Today, Luther’s daughter Nancy is at the helm as president of Blount Small Ship Adventures; daughters Marcia and Julie are president and vice president of Blount Boats.

Captain Patrick Moynihan brings the Grande Caribe back to the Blount Small ship Adventures’ homeport in Warren, Rhode Island. Luther Blount invented a retractable pilot house so the ship could go under bridges © Karen Rubin/ goingplacesfarandnear.com

The design of the Grande Caribe and its sister ship, Grande Mariner, enables Blount to bring travelers to places that larger ships simply cannot go. They explore remote islands and traverse scenic waterways like the Erie Canal and St. Lawrence Seaway. They dock where private yachts dock (in fact, our ship is about the same size as the more extravagant yachts).

This style of  cruising appeals to people who are curious, casual, adventurous, who appreciate the ship as transportation for the purpose of exploring destinations, learning about cultures and heritage and communities. The atmosphere is very casual, laid-back, unpretentious, welcoming – as if you were sailing on a friend’s yacht.

Interestingly, even though we visit places that are literally overrun by tourists this season, we dock away from the crowds, and simply slip into the everyday pattern – hopping a local bus, for example at Vineyard Haven to Oak Bluffs or a local beach. The three-generations family of 13 split off for different activities – cousins going one direction – pooling photos on an online album.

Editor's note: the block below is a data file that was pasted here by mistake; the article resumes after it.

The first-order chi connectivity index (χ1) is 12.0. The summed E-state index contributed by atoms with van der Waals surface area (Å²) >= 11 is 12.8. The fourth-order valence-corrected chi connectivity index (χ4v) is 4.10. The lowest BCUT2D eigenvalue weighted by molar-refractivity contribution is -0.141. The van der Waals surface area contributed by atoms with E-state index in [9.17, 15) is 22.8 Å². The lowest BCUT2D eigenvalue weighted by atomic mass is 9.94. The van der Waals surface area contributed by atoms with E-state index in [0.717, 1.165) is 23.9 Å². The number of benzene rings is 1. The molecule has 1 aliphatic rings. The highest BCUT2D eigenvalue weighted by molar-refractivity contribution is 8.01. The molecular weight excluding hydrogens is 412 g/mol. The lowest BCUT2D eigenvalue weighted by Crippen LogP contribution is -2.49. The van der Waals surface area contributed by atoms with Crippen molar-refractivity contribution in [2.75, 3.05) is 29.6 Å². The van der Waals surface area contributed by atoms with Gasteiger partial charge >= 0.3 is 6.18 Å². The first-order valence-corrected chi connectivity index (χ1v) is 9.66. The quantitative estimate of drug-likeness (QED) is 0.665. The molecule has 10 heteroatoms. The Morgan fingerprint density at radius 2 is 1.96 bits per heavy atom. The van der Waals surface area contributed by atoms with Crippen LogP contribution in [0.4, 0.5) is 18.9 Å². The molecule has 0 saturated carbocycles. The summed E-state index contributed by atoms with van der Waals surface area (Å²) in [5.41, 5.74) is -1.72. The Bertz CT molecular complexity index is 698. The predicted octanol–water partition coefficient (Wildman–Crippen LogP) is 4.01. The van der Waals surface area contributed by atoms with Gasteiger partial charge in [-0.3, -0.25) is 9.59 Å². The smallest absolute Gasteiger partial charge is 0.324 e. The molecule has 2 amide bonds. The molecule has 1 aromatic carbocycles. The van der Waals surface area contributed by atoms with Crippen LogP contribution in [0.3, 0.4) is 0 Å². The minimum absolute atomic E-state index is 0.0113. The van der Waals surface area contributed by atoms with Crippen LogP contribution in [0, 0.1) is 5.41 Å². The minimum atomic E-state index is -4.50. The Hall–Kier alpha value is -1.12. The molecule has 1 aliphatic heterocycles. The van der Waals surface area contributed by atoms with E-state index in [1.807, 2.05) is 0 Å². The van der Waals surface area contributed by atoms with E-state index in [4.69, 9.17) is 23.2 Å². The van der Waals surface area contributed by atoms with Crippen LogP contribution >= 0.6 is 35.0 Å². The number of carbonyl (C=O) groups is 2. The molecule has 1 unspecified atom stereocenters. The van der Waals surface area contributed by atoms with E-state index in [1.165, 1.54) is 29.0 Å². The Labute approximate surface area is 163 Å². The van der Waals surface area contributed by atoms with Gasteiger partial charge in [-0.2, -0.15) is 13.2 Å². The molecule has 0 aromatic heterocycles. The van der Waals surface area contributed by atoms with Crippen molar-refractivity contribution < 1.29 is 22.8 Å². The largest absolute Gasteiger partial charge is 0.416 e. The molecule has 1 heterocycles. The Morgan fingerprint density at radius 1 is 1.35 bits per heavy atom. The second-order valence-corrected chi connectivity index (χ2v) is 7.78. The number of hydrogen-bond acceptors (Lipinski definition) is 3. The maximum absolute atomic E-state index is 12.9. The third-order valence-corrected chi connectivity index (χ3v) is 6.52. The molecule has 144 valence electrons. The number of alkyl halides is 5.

Blount Small Ship Adventures offers overnight small ship cruises in the United States, Canada, Central America, Caribbean and Cuba, with itineraries ranging from 7 to 16 days. (View complete schedule on www.blountsmallshipadventures.com).

Blount Small Ship Adventures, 461 Water Street, Warren, Rhode Island 02885, 800-556-7450 or 401-247-0955,  info@blountsmallshipadventures.com, www.blountsmallshipadventures.com.

Next: A Day in Newport

See also:

A Spectacle in Motion: Grand Panorama of a Whaling Voyage ‘Round the World is Once-in-a-Lifetime Must-See at New Bedford Whaling Museum